Recovering from hard rides


Lee

The end-of-day recovery from your four day clinic (LLB Moab Camp Oct. 22-25, 2015) is very interesting to me. As I am 54 I find this is becoming extremely important. What can I do to learn about the best recovery for me?

Chris


Chris!

Thanks for the question. I loved everything about the LLB Spring 2015 Moab Camp, but my favorite part was the after-ride recovery.

Each rider got a different treatment based on his or her needs, but basically:

Ride all day.

Meet the guys from REVO Physiotherapy & Sports Performance in the hotel conference room.

30 minutes in compression boots. These pump the bad stuff out of your legs – and they feel great.

Get on the table, and the guys do manual work on you. Trigger point therapy, deep-tissue massage, mobility or whatever you need.

Wake up feeling young and fresh.

Repeat!


These boots squeeze yuck out of your legs like that last bit of toothpaste, and you feel great the next morning! Fred was stoked at the LLB Spring 2015 camp.


Dane works out some kinks in Phil’s impressive legs. Phil’s been on a Strava KOM tear since the LLB Spring 2015 camp.

Since I’m first learning about this stuff, I posed your question to Dane DeLozier, one of the founders of REVO Physiotherapy & Sports Performance here in Boulder, CO. Dane and his teammates Brian and Matt have helped me tremendously with managing my injuries and getting stronger.


Dane says:

Recovery is a hot topic in the health and fitness industry lately. As riders age and continue to get rad regularly there are some necessary steps to ensure the body is functioning optimally.

As a cyclist myself I will relate this to bike maintenance. We’ve all heard to term “ridden hard and put away wet.” We wouldn’t expect to ride our favorite trail bike hard in the mud and have it perform optimally the next day without proper maintenance. Care for the bike or it will fail.

Why do we not expect this to be the same with out own bodies? Our bodies are excellent at adapting to the crazy stresses we apply to them, but more often than not we can help improve this process. The harder we ride the harder we have to recover, simple as that.

Recovery can be a complicated concept and is generally specific to individuals but there are a few basic concepts that any cyclist can apply to their recovery program that will add immediate benefit.

Move! The worst thing to do after a hard ride is sit down in the truck for the trip home. Unfortunately this is reality following most trail rides. A proper cool down is essential to reap full benefit from your training session. Going from 60-0mph is just as harmful as going 0-60mph without proper warm up. Try a 10 min easy spin before getting in the truck — and feel better!

Lee: I do huge (20- to 40-minute) warmups, and I do my best to cool down easily.

Mobility. This can be used as an umbrella term to cover a lot of concepts. Cyclists need to first think of mobilizing soft tissue structures stressed during a ride (think muscle and fascia). Specifically: butt, thigh, calf groups. Hop on a foam roller or a lacrosse ball and rock side to side on these tissues. If you find a painful spot that makes you want to curse my name, good! That’s an important spot. Keep it up until that spot feels better. Breathe into this mobility work. Holding your breath will only cause you to tense up and increase the pain sensation. Relax into the roller and look for tender points throughout the entire muscle.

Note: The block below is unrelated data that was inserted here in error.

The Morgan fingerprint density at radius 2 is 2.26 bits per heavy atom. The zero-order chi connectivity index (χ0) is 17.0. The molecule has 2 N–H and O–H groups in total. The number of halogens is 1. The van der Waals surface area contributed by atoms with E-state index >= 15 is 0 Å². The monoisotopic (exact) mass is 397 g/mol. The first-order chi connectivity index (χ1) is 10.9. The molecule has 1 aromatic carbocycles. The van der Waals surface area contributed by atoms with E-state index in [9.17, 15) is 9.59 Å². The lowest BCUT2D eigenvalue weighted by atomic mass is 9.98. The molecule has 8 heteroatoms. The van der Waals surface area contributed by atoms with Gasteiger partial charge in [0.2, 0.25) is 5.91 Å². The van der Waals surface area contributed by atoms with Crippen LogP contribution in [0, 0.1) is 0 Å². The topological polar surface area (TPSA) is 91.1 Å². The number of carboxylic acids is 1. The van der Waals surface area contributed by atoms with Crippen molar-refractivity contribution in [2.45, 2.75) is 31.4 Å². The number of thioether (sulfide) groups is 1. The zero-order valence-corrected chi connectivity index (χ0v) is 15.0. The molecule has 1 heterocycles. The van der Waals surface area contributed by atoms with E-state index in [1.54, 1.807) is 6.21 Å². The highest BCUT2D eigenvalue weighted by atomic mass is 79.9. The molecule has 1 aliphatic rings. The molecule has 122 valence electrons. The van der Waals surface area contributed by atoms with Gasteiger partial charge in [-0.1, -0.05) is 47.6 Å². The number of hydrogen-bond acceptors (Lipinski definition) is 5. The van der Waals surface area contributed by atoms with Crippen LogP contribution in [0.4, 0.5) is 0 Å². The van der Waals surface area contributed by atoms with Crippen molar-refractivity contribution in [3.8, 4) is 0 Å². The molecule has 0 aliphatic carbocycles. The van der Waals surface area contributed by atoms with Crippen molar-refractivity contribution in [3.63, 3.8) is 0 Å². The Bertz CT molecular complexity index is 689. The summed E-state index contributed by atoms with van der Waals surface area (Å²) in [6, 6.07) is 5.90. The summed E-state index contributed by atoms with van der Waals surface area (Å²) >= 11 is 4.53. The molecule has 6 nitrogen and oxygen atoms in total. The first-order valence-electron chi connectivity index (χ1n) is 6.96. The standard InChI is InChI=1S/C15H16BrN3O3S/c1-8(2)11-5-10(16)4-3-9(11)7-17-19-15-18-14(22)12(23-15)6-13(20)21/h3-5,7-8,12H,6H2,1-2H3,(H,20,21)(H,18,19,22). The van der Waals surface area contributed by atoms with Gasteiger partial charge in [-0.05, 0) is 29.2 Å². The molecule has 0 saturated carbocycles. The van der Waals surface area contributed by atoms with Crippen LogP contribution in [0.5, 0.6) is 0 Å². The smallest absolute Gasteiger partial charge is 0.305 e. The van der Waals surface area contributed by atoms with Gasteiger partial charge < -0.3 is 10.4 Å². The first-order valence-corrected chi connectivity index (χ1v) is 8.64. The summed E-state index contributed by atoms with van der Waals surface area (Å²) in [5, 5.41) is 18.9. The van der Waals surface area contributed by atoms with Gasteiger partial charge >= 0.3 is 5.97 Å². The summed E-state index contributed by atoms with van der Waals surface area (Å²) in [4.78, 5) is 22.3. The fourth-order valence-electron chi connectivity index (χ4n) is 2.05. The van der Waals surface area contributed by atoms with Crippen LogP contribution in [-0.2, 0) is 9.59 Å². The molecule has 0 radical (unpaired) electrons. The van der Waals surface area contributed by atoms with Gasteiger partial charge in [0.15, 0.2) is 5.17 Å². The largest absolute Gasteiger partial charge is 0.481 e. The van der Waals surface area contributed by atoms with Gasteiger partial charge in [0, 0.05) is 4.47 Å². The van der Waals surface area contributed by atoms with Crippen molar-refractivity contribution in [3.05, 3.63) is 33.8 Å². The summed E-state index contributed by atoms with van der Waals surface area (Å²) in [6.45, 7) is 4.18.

Lee: This isn’t much fun, but it really helps. I work my shoulder with a lacrosse ball while I’m driving, and I use a vibrating foam roller before teaching and riding. At night I use a lacrosse ball or Thera Cane on my shoulders, which have turned into a full time job.

Compression. If you want to get more serious about recovery, pneumatic compression boots are a great option. There are various companies offering this type of modality but the basic treatment framework is the same. Compression boots are applied to both legs, a pneumatic pump applies sequential pressure throughout several cambers in the boots. This pressure is used to aid the normal circulatory return process by pushing fluids near the foot/ankle closer to the core. This often results in “fresh” feeling legs following aggressive efforts.

Lee: This is so good! I’ve only used them at our Moab camp, but — man — I wish I owned a set.

Trigger point dry needling. This technique, often performed by a physical therapist, involves placing a very thin needle directly into the muscle at the site of a trigger point. The needle often shocks the muscle into relaxing. An overused muscle will commonly display these active trigger points and will benefit from trigger point dry needling. Allowing these trigger points to remain can decrease performance and cause pain at the site of the trigger point and even referred pain far away from the trigger point. If you have trouble addressing a problem trigger point with the foam roller, trigger point dry needling may be the answer.

Lee: This isn’t for everyone, but it’s the only way to release the mess that forms in my shoulders. I also get regular dry needling to reset the muscles in my back, hips and thighs. Warning: Make sure you have an easy day or two after this therapy — you’ll be sore.

Each of these treatment techniques could be a single blog post on their own (stay tuned!) but first try these basic concepts and talk to your physical therapist about compression treatments or trigger point dry needling if you are curious.

You buy a pro bike, you work on your skills like a pro, recover like a pro and feel the difference!

Dr. Dane N. DeLozier, PT, DPT, ATC, NASM-PES
REVO Physiotherapy & Sports Performance
Dr. of Physio and Movement Lab Director
Boulder, Colorado, USA


Have fun out there,

Lee


Know more. Have more fun!

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